Mundanejane I don't think Woman in White is the first Detective novel--but it IS one of the first with a strong female protagonist and a wonderful example of Gothic fiction. If you enjoyed Woman in White, try Sarah Waters' Fingersmith.

Caroline The Moonstone, also by Collins, is considered by some to be the first detective novel, though there is no consensus on this. If you liked Woman in White, you should read The Moonstone. Very enjoyable!

Rene Yes, that seems a good next read by Collins. I will put it om my "to read" list

✿ ♥  Heather ♥ ✿ I've only just finished Woman in White, highly recommended by a friend. I'd said "I don't like historical books" she said "you'll love this one though".

So, I gave it a go. Was very very hard to get into but when I started to understand the old language I was intrigued to keep reading.

Overall I'm glad I read it but I won't read something like that again in a hurry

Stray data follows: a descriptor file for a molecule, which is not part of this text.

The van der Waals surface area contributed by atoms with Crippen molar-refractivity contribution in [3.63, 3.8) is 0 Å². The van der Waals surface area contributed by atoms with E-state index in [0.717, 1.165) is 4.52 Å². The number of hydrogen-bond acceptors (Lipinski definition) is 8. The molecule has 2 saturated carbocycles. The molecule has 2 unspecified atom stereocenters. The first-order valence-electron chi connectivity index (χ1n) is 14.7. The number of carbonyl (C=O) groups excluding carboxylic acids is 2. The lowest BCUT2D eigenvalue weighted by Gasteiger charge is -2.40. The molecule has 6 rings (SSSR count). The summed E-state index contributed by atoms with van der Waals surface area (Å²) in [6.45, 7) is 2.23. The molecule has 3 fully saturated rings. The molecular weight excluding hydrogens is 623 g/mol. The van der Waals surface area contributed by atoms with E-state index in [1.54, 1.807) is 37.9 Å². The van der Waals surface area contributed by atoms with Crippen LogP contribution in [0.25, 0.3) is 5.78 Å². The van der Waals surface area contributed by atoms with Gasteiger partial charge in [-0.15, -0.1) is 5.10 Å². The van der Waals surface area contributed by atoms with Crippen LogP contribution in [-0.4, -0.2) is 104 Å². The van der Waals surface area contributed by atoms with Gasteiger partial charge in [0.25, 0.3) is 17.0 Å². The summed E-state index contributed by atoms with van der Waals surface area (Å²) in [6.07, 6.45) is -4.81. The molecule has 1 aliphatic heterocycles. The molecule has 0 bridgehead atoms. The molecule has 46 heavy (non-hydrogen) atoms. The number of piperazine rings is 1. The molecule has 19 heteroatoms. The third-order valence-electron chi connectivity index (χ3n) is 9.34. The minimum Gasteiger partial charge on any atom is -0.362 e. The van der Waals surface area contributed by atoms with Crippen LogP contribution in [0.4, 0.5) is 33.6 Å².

Dinah I really liked this book alot. The story kept me interested and guessing what would happen next.

Katherine Wilson I've read The Moonstone and Woman in White, both awesome classics to read but I'd favor The Moonstone as top pick! I've placed Armadale in my to read box as I'm enjoying Wilkie Collins tremendously! All three of these Classics are part of the Sensation Novels. I'm thinking I'd like to make all the Sensation Novels a goal of mine to read. :)

message 12: by Malcolm (new) - added it

Malcolm Esquire It's an excellent read as is his Moonstone and The Dead Secret.

Joley This is one of my all-time favorites. A thoroughly enjoyable read.